Seamus lifted his head and neighed excitedly. Valery went over to him and scratched his neck where his long mane tickled him. The horse snorted in response. Valery saddled and bridled Seamus as he stomped and paced irritably, not liking the pinch of leather or the metal buckles. As graceful as a bird, Valery vaulted onto the horse’s back and pressed him into a walk. Seamus had the smoothest and most coordinated gait of a horse that Valery had ever ridden. She opened the corral door and let Seamus choose his path as the sun began to rise. With his legs gracefully flying over the ground and his tail waving like the ocean, the pony was a four-legged masterpiece. Suddenly the piebald horse threw up his head and increased his strides as they approached a lake.
“Whoa,” Valery called, slowing Seamus to a walk. Valery’s stomach flipped as she thought Seamus was going to roll in the sand by the lake, crushing her beneath him. Seamus let out a long, shrill, painful cry before turning around and heading back the other way at a canter. As they ran, Valery once again saw sadness in the horse’s eyes.
After a while, Valery slowed Seamus to a walk. The horse’s sides were heaving, but his ears remained perked, and he shuffled his long legs anxiously as if he wanted to continue running.
“Let’s stop here,” Valery told Seamus as she slowed him to a walk and leaped off. Just as Valery finished untying the braid in her hair, a meow sounded from above her, and Valery glanced up to see a fat gray cat, sitting way up in a tree, looking like a gray marble from where she stood down below. “Are you stuck?” Valery cooed to the cat as she climbed the tree, nimbly pulling herself up higher, and higher. The dark black wood was peeling and falling under her feet, but Valery clung on tight. She carefully edged her way out onto the flimsy branch, towards the meowing cat. Seamus let out a whinny.
“Seamus, I’ll untack you in a second. Be patient,” Valery responded, just as she heard the sound of splintering wood. The branch broke beneath Valery’s feet, and she screamed as she plunged to the ground.
Valery opened her eyes sometime later to see the sun was already high up in the sky. The cat was in a patch of sunlight a little ways away, grooming itself. As she tried to stand up, she felt a sharp pain in her ankle. Seamus, who had not moved since she fell, pushed against Valery so that she could lean on him and get up easier. Once she was on his back, Seamus turned back the way they had come and headed home.
A few months had passed since the night Valery had adopted Seamus, and the two had entered lots of competitions and events.Valery had painted the old shed a bright blue and written the word Seamus on the wall in yellow. Ribbons decorated the inside of the shed, and with good food and care, Seamus had filled out very nicely. Valery and Seamus had won a competition the day before, and Valery was now sitting at the breakfast table with her parents.
“Valery, there’s something we need to talk about.” Jeff was holding the daily paper and had a grim expression.
“What?” Valery asked through a mouthful of toast.
“Well, I’m just going to give it to you plain. Sweetheart, I think Seamus was a stolen horse,” Lucia said ruefully.
Valery almost choked on her food she was so surprised. “But I paid for Seamus! I didn’t steal him!” she cried.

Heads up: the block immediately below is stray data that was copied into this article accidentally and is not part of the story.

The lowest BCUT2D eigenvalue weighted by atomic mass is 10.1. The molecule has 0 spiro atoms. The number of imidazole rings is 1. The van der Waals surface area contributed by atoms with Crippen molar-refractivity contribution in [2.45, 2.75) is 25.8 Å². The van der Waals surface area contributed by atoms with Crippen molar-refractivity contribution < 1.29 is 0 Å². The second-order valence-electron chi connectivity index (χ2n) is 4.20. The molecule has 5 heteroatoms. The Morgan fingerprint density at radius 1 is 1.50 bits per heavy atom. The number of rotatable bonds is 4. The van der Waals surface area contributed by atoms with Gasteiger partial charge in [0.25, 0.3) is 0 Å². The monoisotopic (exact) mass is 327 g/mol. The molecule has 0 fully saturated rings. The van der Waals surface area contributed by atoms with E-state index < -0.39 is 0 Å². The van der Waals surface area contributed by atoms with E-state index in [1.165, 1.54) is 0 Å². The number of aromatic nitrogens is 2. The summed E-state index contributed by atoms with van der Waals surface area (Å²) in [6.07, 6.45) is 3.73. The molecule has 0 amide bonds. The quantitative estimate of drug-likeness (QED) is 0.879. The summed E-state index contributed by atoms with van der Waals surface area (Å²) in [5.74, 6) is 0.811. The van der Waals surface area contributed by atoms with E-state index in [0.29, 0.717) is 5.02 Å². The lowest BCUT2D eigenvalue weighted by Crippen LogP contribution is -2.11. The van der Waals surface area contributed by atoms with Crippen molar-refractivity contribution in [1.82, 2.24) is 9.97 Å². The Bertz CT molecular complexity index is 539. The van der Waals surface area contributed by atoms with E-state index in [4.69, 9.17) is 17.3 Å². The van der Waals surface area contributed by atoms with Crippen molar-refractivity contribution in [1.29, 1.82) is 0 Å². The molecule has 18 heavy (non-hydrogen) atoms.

“No, but Seamus had an owner before you, who didn’t legally buy him.” Jeff shook his head. “Seamus is a Chincoteague pony. He’s from an island off of Virginia. Every July they swim the wild ponies across the Assateague Channel, and Seamus got injured on the swim over, so they kept him in a separate pen, away from most people so that he could recover. The day before the auction he went missing. Seamus was also a buy-back, which means he will still be in the auction like the rest of the foals, but the highest bidder won’t get to keep him, only name him. Luckily for you, Seamus was taken before the auction, so he will still keep his name.”
“What? You’ve already decided that they can take him? But it’s not true! There’s a mistake!” Valery wiped her dark blue eyes, not wanting to believe her parents, though deep inside she knew they were right.
“Chincoteague’s Fire Department has been looking for him for four years now, and someone at one of your shows saw him and told them they saw a horse like that. In the newspaper, it shows his white spot that is shaped like a horse head. The missing horse is Seamus. I’m sorry, Valery.” Jeff shook his head. Valery pressed her face into her hands, not wanting to believe her dad.
“Valery, you love us, don’t you?” Lucia asked, and Valery nodded. “You would miss us if we were separated, wouldn’t you?” Valery nodded again. She couldn’t imagine separating from her parents. “You see, Valery, Seamus has his family, and he misses them. If you were Seamus, and Seamus were you, wouldn’t you want to go home? Wouldn’t you want Seamus to allow you to return to your family?”
Valery knew her honest answer would be yes, but she didn’t want Seamus to leave. Slamming the front door, she ran down to the little blue barn. She loved Seamus! But did he love her? Valery looked at Seamus and spotted the sadness that often appeared in his dark brown eyes. Throwing on a bridle, Valery rode Seamus bareback through the rolling hills, and Seamus stopped, as usual, at the lake. All this time Seamus didn’t want ribbons or fame, he just wanted to go home, Valery realized with a pang of guilt. Seamus just wanted to return to his family. He wanted to go back to Chincoteague.
Valery gave Seamus a huge hug, trying her best not to cry as she looked at him for the last time. Seamus nuzzled her face, knowing this was it. Valery turned away as Seamus got loaded onto the truck, for she couldn’t hold in her tears. Seamus let out a shrill whinny and Valery remembered the night she had adopted him. It seemed like so long ago. “We’ll take good care of him!” the man called as he hopped into the truck and drove off down the road. Valery watched as the trailer grew smaller, and smaller, until it disappeared around the corner, knowing that they indeed would.
Two years after Seamus had gotten returned to Chincoteague, Valery received a letter in the mail. It was about Seamus. He had started a herd, and it was the biggest one yet with twenty-four mares! Seamus was doing well and was happy to be home at last. Valery was starting to put the letter away in a safe place in her room when a small photo fell out of the envelope. It was a picture of Seamus in front of a group of other horses. Valery had been unsure for the past couple of years if she had done the right thing, but now she knew for sure. The sadness in his eyes was gone. Seamus was happy.